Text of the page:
The desire of a man is his kindness: and a poor man is better than a liar.
It is the thought that counts! You have heard this saying before. It means that a sincere desire to do something kind for another person is as good or better than actually doing it, especially when a person cannot rightly afford the good thing they desire to do.
This obscure proverb is a jewel; will you learn it? Many will not; yet they will criticize the Bible for being too difficult to understand. Note Solomon’s warning: proverbs are dark sayings to challenge your character and conscience (Pr 1:1-6; 24:10; II Tim 2:15).
As with many proverbs, a comparison is made. Some kind of a poor man is better than some kind of a liar. If a poor man is a liar, he is not better than any other liar, because there is no virtue in poverty. But a poor man that sincerely desires to show kindness is better than a rich man that professes his affection and good will but never does anything.
You have had others offer to do something for you, yet you knew they should not afford the expense, since they were not financially well off. You might even have asked to pay yourself, such as for a dinner out at a restaurant, telling them it was their thought that counted. Such an exchange of kindness is the meaning and intent of this proverb.
A man may desire to be kind and helpful but can go no further, for he has no means. Yet there are those with means to do much that never go further than offering or promising. Though the one is poor in money, he is rich in heart; though the other is rich in money, his evil heart is destitute of charity and brotherly kindness. He is a liar and covetous.
Many men make great professions of religion, but how many like David tried to build God a temple (II Sam 7:1-5; II Chr 6:7-9)? God accepted David’s desire as sufficient and rewarded him for it, though He did not let David build it. In response, David paid for the temple. Consider also the very poor widow that gave her last mites to God (Luke 21:1-4).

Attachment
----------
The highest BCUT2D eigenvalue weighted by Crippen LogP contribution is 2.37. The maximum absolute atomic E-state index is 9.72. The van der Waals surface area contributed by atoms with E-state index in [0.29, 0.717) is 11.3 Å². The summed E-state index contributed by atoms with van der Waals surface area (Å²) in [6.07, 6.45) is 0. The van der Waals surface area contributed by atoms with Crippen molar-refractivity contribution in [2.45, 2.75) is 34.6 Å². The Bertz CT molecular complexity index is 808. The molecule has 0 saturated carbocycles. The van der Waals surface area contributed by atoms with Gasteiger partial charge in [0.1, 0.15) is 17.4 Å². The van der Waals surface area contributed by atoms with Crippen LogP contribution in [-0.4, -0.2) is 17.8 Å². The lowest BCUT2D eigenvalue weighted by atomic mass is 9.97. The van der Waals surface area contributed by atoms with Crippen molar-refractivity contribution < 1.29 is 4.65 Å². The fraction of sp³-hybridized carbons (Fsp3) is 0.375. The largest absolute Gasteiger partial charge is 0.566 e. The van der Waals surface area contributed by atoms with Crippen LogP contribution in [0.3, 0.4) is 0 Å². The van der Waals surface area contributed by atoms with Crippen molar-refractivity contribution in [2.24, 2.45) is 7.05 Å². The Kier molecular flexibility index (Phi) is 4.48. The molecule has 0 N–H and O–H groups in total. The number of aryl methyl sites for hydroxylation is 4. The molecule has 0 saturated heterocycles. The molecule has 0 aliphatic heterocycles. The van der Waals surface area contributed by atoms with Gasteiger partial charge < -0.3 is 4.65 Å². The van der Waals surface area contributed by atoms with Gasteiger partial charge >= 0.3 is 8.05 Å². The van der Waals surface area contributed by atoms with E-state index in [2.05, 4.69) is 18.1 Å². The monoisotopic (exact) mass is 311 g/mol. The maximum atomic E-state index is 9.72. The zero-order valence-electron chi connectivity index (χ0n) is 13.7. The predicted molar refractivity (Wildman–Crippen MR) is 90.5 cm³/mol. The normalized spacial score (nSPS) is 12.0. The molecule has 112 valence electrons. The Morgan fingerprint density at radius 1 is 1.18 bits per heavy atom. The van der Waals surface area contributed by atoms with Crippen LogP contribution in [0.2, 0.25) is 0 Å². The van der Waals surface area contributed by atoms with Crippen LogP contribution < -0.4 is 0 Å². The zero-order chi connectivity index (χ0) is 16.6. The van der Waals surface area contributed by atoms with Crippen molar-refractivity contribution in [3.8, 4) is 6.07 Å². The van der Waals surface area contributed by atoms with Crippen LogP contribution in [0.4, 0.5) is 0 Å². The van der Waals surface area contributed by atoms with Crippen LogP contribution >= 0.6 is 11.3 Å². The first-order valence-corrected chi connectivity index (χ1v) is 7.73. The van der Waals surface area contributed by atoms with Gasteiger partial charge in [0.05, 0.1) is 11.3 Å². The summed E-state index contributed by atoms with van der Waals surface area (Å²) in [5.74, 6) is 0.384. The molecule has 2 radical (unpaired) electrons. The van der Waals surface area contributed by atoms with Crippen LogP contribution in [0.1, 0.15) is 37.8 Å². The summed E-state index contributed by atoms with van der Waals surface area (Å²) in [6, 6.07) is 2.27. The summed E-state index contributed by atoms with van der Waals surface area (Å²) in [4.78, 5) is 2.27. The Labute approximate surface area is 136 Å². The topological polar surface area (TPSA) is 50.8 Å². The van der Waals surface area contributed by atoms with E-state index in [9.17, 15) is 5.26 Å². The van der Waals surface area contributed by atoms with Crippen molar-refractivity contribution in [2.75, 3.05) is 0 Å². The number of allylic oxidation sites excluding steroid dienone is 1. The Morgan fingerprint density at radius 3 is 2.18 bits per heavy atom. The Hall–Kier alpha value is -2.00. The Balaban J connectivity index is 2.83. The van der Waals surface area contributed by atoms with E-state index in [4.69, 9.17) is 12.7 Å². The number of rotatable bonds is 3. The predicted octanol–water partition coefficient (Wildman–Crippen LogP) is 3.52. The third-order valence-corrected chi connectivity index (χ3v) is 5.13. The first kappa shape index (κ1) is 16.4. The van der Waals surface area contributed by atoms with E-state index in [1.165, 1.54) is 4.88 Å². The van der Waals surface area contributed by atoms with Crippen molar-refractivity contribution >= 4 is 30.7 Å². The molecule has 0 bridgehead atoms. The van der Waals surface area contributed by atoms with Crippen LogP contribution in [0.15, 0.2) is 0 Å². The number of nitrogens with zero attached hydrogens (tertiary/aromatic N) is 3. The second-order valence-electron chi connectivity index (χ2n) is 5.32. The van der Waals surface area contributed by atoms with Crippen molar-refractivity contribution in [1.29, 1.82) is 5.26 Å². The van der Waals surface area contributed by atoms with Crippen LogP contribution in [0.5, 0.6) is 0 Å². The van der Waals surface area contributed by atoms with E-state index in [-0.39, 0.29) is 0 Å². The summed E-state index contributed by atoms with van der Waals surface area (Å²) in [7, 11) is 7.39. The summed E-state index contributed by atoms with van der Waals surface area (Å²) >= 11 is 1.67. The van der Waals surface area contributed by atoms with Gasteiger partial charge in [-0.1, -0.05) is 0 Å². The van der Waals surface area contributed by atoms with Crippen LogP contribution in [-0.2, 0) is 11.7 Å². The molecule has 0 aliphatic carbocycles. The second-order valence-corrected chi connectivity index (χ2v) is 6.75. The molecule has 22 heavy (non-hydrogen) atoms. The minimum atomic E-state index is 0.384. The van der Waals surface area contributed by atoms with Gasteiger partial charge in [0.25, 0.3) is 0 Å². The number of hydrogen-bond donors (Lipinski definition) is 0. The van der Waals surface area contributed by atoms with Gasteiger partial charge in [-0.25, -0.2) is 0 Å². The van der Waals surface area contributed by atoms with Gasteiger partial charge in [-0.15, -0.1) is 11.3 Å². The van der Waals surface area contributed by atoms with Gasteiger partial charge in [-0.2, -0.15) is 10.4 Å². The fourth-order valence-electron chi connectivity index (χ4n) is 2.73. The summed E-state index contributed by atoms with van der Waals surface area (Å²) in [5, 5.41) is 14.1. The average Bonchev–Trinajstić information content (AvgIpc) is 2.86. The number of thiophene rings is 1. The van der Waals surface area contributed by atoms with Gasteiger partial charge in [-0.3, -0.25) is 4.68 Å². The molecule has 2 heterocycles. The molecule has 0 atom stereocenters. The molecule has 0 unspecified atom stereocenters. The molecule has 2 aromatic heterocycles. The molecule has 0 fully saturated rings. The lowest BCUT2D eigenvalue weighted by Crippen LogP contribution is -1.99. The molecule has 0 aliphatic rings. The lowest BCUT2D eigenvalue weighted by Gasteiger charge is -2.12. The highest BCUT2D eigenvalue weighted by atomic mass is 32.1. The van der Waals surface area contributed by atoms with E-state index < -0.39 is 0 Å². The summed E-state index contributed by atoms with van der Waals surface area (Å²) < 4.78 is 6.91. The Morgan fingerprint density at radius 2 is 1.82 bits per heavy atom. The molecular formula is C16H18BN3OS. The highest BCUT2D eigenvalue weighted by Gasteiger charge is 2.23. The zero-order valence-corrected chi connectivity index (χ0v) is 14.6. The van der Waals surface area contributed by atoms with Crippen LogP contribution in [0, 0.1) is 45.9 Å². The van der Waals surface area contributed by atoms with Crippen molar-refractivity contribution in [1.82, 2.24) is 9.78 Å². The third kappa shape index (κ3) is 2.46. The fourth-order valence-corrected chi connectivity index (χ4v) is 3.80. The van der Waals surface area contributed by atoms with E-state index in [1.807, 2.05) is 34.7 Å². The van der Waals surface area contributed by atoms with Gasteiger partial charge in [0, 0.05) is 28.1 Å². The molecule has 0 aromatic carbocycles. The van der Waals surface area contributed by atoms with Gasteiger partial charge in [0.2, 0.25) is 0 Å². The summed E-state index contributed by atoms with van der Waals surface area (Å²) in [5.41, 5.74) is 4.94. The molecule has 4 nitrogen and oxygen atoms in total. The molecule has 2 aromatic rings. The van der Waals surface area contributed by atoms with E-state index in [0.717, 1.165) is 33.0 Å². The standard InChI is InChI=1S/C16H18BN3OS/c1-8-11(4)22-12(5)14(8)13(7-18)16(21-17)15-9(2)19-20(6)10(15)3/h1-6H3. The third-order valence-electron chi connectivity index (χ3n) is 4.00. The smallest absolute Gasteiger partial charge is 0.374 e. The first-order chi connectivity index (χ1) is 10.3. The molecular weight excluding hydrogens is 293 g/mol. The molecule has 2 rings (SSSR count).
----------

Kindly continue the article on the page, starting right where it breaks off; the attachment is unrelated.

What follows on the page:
Here is what God thinks of those that talk of kindness to others but do not perform: “If a brother or sister be naked, and destitute of daily food, And one of you say unto them, Depart in peace, be ye warmed and filled; notwithstanding ye give them not those things which are needful to the body; what doth it profit?” (Jas 2:15-16). What a lying disgrace!
Only an honest and sincere desire to be kind counts with God or men. How can sincerity be measured? Easily. What did you do in kindness when you had the means? How liberal are you now with the means you have? How kind is your conduct by all other measures?
Here are the lessons: (1) never offer kindness without paying, if you are able; (2) always desire to help others, even if you do not have the means; (3) recognize the love of those that sincerely desire and attempt kindness, but lack the means of doing it; (4) it is far better to desire to do good but be unable than to have ability without the heart for giving.
If you are the benevolent man in this proverb that desires to show kindness, consider that giving to God and to others is the greatest incentive to work hard in your profession. After your basic needs are covered, what other motive can possibly compare? If God has given you abilities and opportunities, earn what you can within reason, and then share it.
God is perfectly honest and sincere with promises of eternal riches that are most certainly true. He goes far beyond this proverb, for it is the desire and the means that make a true benefactor. Listen to Jesus commit Himself, “In my Father’s house are many mansions: if it were not so, I would have told you. I go to prepare a place for you” (John 14:2). Amen.